• Joel Walsham 15.1

      They were not at all asked not to attend the Pride parade.

      The Police were asked not to attend in uniform, which was a compromise between the Police insisting that they walk in uniform and the feedback from the community (which occurred through 5 hui) that there was opposition to the police having any official participation in the parade.

      In response to the request, a decision was made by National Diversity Liaison Co-Ordinator Tracy Phillips to withdraw the Police’s application for the 2019 Parade. It is currently unclear what internal processes Tracy Phillips and the New Zealand Police undertook to decide on withdrawing their application.

      The Police could have handled this far more graciously, in a way that respected the decision-making process of the Auckland Pride Board, consulted rainbow members of the New Zealand Police, and didn’t lead to this very spat.

      • JanM 15.1.1

        But was there going to be any way in which the police could be identified as such? Is n’t the point of the police being there at all to show support for the parade and what it stands for and to try and improve the relationship? I understand this is a complex issue, and that there are members of the police force I wouldn’t put in charge of the hotel cat, but I would assume that the individuals have a choice and that they want to be in the parade because they believe in what it stands for

        • Joel Walsham 15.1.1.1

          Yes, the police were in fact encouraged to create a Pride tshirt, similar to what many other groups would do. Anything else was welcome, even police dogs, but just not a uniform that has symbolised a system of power that through their own admission has and continues to cause harm.

          This decision was in no way mean to harm the LGBTQIA+ and takatāpui officers who want to march with the parade – it was their own Diversity Liaison Co-Ordinator who decided that there would be no police marching if not in uniform.

          Again, the full participation of the LGBTQIA+ and takatāpui communities for whom Pride is meant to be about was at the centre of that decision. Many were expressing concerns about the ongoing institutional violence of the NZ Police, as well as systemic racism, homophobia and transphobia. I do not believe that it is fair to ask a community that has, and continues to, experienced significant harm at the hands of the Police to uncritically accept the wishes of that institution.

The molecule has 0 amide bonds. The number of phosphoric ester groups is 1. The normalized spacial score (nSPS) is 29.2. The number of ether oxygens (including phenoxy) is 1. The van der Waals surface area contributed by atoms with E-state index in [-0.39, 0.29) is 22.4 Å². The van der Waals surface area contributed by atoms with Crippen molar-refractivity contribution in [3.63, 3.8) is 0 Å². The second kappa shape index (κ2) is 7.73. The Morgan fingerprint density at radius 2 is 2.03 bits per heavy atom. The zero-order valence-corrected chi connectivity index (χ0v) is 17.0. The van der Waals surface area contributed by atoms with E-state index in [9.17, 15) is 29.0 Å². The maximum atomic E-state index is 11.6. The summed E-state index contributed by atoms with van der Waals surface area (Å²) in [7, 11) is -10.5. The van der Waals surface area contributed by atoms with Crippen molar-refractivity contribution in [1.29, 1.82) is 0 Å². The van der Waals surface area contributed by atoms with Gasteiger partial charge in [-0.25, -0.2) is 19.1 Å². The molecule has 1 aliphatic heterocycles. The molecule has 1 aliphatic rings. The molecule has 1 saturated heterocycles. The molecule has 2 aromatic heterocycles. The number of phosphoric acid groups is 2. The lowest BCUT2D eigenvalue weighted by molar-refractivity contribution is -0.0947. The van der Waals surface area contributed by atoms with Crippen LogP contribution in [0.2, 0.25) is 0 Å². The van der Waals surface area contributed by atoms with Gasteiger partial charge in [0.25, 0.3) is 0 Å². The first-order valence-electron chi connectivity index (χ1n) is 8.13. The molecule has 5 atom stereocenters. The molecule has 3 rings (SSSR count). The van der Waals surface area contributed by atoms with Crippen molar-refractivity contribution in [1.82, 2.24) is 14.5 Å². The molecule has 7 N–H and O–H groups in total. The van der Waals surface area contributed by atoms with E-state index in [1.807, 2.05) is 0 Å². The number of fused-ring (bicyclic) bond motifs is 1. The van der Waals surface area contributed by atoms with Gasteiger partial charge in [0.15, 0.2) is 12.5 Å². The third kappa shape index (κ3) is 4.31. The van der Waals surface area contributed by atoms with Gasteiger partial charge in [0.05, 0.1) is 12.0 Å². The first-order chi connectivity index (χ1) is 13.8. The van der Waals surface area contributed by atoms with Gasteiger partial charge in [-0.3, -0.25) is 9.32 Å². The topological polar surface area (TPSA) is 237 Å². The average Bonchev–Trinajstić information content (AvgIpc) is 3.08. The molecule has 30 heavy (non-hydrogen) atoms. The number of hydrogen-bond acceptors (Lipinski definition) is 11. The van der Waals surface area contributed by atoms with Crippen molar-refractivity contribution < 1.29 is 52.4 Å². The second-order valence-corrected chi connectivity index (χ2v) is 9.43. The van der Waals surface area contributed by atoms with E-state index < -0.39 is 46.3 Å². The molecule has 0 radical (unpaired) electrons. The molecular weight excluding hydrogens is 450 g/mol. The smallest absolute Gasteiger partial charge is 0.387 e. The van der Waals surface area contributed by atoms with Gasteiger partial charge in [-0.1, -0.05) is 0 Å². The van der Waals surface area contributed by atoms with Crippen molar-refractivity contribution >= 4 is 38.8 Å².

• JanM 15.1.1.1.1

            I understand that – thanks Joel. I was just concerned that the police who wanted to be a part of the parade were able to be identified as police

      • Molly 15.1.2

        Joel, your post clearly spelt out the issues and considerations made by the Auckland Pride Board and the response of the NZ Police.

        There is more at stake than the supposed ‘public relations’ error some comments seem to focus on. As the Board, you have the reponsibility to hear and respond adequately to the concerns of your members, and you have done so.

        Instead of taking the opportunity to respond with goodwill and good intention, the NZ Police have retreated to their ‘safe space’, and display the ignorance and inflexibility that has caused such harm to many members of our communities – both in the past, and at present.

        Thanks again for your post, I only wish we had progressed to the stage where such explanations were unnecessary. It is not the role of the APB to act as a facilitator for a public community relations event for the NZ Police. That is a job for their media office. The Auckland Pride Board should be taking pride in this stance.

        • Joel Walsham 15.1.2.1

          Thanks for your support Molly.

          I am not personally on the Auckland Pride Board, however I am a member of Auckland Pride and remain committed to supporting the Board.

  16. Tiger Mountain 16

    great piece from Joel

    as a lifelong unionist and activist since the late 70s, I can honestly say the greatest moments of fear for my physical safety, and actual assaults, have usually come from the NZ Police on marches, demos, and in particular industrial disputes and pickets